More than half of all European amphibians could be extinct by 2050
Thursday 25 September 2008
Factors including climate change, habitat destruction and disease could wipe out more than half of Europe’s amphibians by 2050, according to scientists from the Zoological Society of London (ZSL).
Scientists at ZSL presented evidence for this, and their plans for future amphibian conservation, at a special event hosted by Sir David Attenborough, world-renowned naturalist, well-loved broadcaster and amphibian enthusiast.
Amphibians are the lifeblood of many environments, playing key roles in the functions of ecosystems, and it is both extraordinary and terrifying that in just a few decades the world could lose half of all these species, commented Sir David Attenborough. I am delighted to be working with the Zoological Society of London to promote amphibian conservation, in the hope that we will not be hearing the dying croaks of these amazing creatures in the years to come.
Speaking at the lecture, Dr Trent Garner, a Research Fellow at ZSL, said climate change will dramatically affect the living conditions of amphibians and survival of populations.
Published projections show that climate change alters amphibians’ habitats so we expect a large number of amphibian species to be faced with loss of habitat and ultimately extinction. In the UK we are already seeing common toads losing condition and experiencing reduced survival. As climate change continues to impact habitats, the situation gets far worse for these native species.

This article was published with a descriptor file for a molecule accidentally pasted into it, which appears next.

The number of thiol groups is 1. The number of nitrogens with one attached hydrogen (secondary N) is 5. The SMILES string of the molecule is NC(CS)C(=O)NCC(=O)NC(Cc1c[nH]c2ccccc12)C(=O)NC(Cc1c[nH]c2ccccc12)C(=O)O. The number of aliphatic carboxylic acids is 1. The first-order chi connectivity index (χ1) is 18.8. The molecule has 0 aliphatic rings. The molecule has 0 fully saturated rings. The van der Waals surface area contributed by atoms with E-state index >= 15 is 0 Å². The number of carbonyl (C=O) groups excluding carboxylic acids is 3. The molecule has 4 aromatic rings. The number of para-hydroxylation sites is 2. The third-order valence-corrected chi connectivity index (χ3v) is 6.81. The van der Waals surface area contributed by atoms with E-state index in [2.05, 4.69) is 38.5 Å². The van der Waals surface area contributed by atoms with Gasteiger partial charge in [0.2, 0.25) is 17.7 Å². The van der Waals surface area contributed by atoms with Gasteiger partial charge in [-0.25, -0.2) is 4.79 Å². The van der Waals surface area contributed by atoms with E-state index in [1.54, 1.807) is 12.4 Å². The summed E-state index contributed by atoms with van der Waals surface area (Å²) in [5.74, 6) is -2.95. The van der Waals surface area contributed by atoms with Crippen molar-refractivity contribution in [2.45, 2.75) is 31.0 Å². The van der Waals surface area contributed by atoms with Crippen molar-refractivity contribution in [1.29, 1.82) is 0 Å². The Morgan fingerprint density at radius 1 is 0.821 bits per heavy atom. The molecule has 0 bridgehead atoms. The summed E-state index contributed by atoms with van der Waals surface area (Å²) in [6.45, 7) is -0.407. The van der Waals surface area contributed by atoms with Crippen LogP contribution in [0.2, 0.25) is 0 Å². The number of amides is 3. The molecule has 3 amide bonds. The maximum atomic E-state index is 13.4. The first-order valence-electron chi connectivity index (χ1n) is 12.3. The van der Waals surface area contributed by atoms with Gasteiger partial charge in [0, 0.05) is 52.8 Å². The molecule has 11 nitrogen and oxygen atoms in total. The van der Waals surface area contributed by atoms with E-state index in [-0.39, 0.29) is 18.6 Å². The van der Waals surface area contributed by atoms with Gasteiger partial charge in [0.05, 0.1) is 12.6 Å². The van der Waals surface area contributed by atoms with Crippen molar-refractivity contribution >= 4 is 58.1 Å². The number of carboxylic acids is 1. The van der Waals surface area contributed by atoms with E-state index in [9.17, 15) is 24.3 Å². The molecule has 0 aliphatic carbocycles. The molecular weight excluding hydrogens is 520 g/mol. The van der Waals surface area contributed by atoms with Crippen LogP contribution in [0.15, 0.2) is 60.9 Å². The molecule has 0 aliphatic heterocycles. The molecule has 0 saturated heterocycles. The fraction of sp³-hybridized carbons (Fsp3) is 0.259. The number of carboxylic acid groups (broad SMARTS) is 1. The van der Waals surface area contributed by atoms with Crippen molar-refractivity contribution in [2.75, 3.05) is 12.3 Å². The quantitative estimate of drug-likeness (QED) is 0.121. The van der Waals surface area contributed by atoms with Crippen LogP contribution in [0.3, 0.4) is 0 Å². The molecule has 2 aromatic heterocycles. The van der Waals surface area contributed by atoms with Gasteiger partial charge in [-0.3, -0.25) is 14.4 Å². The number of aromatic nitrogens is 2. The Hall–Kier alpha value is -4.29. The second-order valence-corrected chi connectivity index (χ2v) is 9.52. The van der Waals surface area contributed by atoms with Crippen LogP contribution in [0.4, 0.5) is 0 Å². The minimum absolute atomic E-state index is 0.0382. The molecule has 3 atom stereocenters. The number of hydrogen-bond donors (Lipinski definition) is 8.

In addition to identifying climate change as a threat, Dr Garner and his colleagues also highlighted two infectious diseases affecting survival rates, a chytrid fungus and ranaviruses. Ranavirus kills thousands of amphibians in the UK each year and the chytrid fungus, implicated in extinctions of amphibian species around the world, has recently been identified in the UK.
The EDGE (Evolutionarily Distinct and Globally Endangered) programme focuses on conserving evolutionarily distinct and globally endangered species and their habitats. The event, ‘Amphibians in a climate of change’ supported and raised money for ZSL’s EDGE programme amphibian conservation work, led by Dr Jonathan Baillie, ZSL Conservation Programmes Director.
Helen Meredith, EDGE Amphibians Coordinator, said: Clearly there is no time to waste if we are to prevent further species loss and effectively conserve unusual, threatened and neglected amphibian species in the wild. We need to reduce carbon emissions but also address other pressing factors including habitat destruction and spread of disease.
In the first ever comprehensive review of extant amphibians (the Global Amphibian Assessment, or GAA), it was found that almost half of amphibians are declining and one-third are currently facing some degree of threat of extinction.